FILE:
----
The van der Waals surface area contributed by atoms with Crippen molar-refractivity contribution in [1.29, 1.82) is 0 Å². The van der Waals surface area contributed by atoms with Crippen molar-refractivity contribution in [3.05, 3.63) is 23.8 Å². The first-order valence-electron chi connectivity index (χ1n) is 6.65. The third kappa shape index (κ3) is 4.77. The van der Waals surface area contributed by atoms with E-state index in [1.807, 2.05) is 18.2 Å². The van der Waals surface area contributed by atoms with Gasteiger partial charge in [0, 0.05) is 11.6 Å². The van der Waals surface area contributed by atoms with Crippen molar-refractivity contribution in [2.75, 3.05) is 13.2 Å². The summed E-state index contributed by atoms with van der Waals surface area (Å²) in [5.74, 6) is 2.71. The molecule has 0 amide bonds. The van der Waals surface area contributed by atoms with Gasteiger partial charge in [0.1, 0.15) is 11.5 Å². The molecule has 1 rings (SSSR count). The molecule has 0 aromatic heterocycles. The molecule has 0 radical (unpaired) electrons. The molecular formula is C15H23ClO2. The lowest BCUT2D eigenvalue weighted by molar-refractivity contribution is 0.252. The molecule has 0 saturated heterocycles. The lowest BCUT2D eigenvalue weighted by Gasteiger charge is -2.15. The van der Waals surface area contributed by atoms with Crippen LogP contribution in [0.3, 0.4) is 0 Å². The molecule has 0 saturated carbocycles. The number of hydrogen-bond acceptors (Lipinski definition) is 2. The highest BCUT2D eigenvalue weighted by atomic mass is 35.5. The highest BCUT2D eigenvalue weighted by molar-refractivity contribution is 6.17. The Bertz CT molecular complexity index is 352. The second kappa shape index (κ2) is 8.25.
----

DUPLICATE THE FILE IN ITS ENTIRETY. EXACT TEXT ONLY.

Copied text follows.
The van der Waals surface area contributed by atoms with Crippen molar-refractivity contribution in [1.29, 1.82) is 0 Å². The van der Waals surface area contributed by atoms with Crippen molar-refractivity contribution in [3.05, 3.63) is 23.8 Å². The first-order valence-electron chi connectivity index (χ1n) is 6.65. The third kappa shape index (κ3) is 4.77. The van der Waals surface area contributed by atoms with E-state index in [1.807, 2.05) is 18.2 Å². The van der Waals surface area contributed by atoms with Gasteiger partial charge in [0, 0.05) is 11.6 Å². The van der Waals surface area contributed by atoms with Crippen molar-refractivity contribution in [2.75, 3.05) is 13.2 Å². The summed E-state index contributed by atoms with van der Waals surface area (Å²) in [5.74, 6) is 2.71. The molecule has 0 amide bonds. The van der Waals surface area contributed by atoms with Gasteiger partial charge in [0.1, 0.15) is 11.5 Å². The molecule has 1 rings (SSSR count). The molecule has 0 aromatic heterocycles. The molecule has 0 radical (unpaired) electrons. The molecular formula is C15H23ClO2. The lowest BCUT2D eigenvalue weighted by molar-refractivity contribution is 0.252. The molecule has 0 saturated heterocycles. The lowest BCUT2D eigenvalue weighted by Gasteiger charge is -2.15. The van der Waals surface area contributed by atoms with Crippen LogP contribution in [0.3, 0.4) is 0 Å². The molecule has 0 saturated carbocycles. The number of hydrogen-bond acceptors (Lipinski definition) is 2. The highest BCUT2D eigenvalue weighted by atomic mass is 35.5. The highest BCUT2D eigenvalue weighted by molar-refractivity contribution is 6.17. The Bertz CT molecular complexity index is 352. The second kappa shape index (κ2) is 8.25.